The pen is mightier than the sword, but the pencil is more versatile.
Besides being one of the most basic of artistic tools, the pencils is also one of the most versatile. Pencils come in several different types including; Graphite, Colored Graphite, Colored Pencil, Watercolor Pencil, & Ink Pencil. Graphite is the oldest and what most people think of when you say pencil.
The graphite (lead) in art pencils is made from a clay / graphite mix. Manufactures alter the amount of one to the other to vary the “hardness” of the lead. Pencils vary in hardness from 6H (the hardest) to 6B (the softest). Most people use the HB which is right in the middle and most know it as the #2 pencil from school. A 6H pencil will give you a very light line that is easy to erase and is good for doing preliminary sketches. A 6B leaves a very dark line that is easy to blend and is good for dark outlines and shading. Colored Graphic Pencils are also made from a clay / graphite mix but has colored pigments added. They are water soluble and can be manipulated and erased much like ordinary graphite pencils.
Colored Pencils contain no graphite, are not water soluble, and are difficult to erase. Their (lead) is made from a combination of pigments, wax, and other components that vary from manufacturer to manufacturer. This variation gives each manufacturer’s product a distinctive feel and look. Faber-Castell adds vegetable oil to it’s pencil to give a smooth “buttery” feel. On the other end of the spectrum, Derwent Studio Pencils has a harder lead. This lends themselves to more detailed techniques. They all come in student and professional grade. The professional grade has a higher density of pigment. Generally speaking it is better to start with a small professional kit and add on slowly as you become more proficient with the medium.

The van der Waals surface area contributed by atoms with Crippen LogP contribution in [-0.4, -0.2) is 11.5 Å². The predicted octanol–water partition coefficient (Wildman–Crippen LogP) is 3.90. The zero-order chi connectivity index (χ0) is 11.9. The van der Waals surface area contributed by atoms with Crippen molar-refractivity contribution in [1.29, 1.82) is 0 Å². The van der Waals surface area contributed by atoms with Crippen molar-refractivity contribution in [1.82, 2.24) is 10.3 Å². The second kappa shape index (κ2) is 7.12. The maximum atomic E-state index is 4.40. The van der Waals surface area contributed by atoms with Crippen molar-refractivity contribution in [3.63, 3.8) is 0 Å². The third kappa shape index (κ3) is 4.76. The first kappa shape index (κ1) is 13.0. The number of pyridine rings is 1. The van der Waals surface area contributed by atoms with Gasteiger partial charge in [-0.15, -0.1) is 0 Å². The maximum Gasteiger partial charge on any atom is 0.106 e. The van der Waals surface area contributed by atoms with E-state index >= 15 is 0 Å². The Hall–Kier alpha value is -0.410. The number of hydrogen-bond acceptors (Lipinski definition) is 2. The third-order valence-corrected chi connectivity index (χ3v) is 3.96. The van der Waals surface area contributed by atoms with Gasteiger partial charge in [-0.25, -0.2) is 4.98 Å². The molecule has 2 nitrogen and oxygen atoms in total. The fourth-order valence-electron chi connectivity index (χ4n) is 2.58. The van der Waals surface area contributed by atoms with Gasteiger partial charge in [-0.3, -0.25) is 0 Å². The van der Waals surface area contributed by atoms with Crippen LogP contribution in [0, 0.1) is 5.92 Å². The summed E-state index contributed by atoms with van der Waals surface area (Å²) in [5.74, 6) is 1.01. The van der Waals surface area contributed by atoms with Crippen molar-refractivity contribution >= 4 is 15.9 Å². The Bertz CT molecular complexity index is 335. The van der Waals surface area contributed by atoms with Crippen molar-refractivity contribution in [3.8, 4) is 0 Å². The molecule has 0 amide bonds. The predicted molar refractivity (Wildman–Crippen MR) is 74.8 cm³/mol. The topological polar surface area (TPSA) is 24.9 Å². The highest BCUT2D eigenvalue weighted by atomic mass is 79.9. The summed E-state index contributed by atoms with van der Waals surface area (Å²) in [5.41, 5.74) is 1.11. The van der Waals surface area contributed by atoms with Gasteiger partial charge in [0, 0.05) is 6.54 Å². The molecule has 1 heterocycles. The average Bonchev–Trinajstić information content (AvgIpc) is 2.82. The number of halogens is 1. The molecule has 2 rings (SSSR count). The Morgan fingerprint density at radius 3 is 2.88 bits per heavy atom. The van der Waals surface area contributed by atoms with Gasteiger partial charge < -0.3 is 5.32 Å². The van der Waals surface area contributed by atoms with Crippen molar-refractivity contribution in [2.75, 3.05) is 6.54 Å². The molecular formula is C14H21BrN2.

Water Color Pencils
Water Color Pencils use a water soluble binder instead of wax. This allows them to be manipulated with water, brushes, and other tools much like traditional water color paint.
Ink Pencils are similar to water color pencils but use ink based pigments that tend to make their colors a bit more vibrant. They can be used and manipulated much like water color pencils; however, once dry the colors are fixed and you can work over them without fear of washing out under layers.